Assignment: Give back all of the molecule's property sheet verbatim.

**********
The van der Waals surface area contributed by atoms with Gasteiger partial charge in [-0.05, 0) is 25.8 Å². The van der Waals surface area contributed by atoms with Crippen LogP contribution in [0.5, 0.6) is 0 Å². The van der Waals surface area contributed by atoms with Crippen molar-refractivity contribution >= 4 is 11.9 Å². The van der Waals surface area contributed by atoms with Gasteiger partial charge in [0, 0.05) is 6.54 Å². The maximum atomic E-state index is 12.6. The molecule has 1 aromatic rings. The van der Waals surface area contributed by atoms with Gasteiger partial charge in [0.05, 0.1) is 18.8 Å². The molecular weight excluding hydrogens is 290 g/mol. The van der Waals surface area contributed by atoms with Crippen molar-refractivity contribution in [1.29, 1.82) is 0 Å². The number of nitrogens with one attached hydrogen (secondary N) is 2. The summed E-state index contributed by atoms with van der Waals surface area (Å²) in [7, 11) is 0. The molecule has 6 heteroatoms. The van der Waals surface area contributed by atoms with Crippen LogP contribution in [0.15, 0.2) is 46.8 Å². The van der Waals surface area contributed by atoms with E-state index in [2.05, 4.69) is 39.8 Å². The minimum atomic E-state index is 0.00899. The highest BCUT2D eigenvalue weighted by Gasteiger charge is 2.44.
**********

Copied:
The van der Waals surface area contributed by atoms with Gasteiger partial charge in [-0.05, 0) is 25.8 Å². The van der Waals surface area contributed by atoms with Crippen LogP contribution in [0.5, 0.6) is 0 Å². The van der Waals surface area contributed by atoms with Crippen molar-refractivity contribution >= 4 is 11.9 Å². The van der Waals surface area contributed by atoms with Gasteiger partial charge in [0, 0.05) is 6.54 Å². The maximum atomic E-state index is 12.6. The molecule has 1 aromatic rings. The van der Waals surface area contributed by atoms with Gasteiger partial charge in [0.05, 0.1) is 18.8 Å². The molecular weight excluding hydrogens is 290 g/mol. The van der Waals surface area contributed by atoms with Crippen molar-refractivity contribution in [1.29, 1.82) is 0 Å². The number of nitrogens with one attached hydrogen (secondary N) is 2. The summed E-state index contributed by atoms with van der Waals surface area (Å²) in [7, 11) is 0. The molecule has 6 heteroatoms. The van der Waals surface area contributed by atoms with Crippen LogP contribution in [0.15, 0.2) is 46.8 Å². The van der Waals surface area contributed by atoms with E-state index in [2.05, 4.69) is 39.8 Å². The minimum atomic E-state index is 0.00899. The highest BCUT2D eigenvalue weighted by Gasteiger charge is 2.44.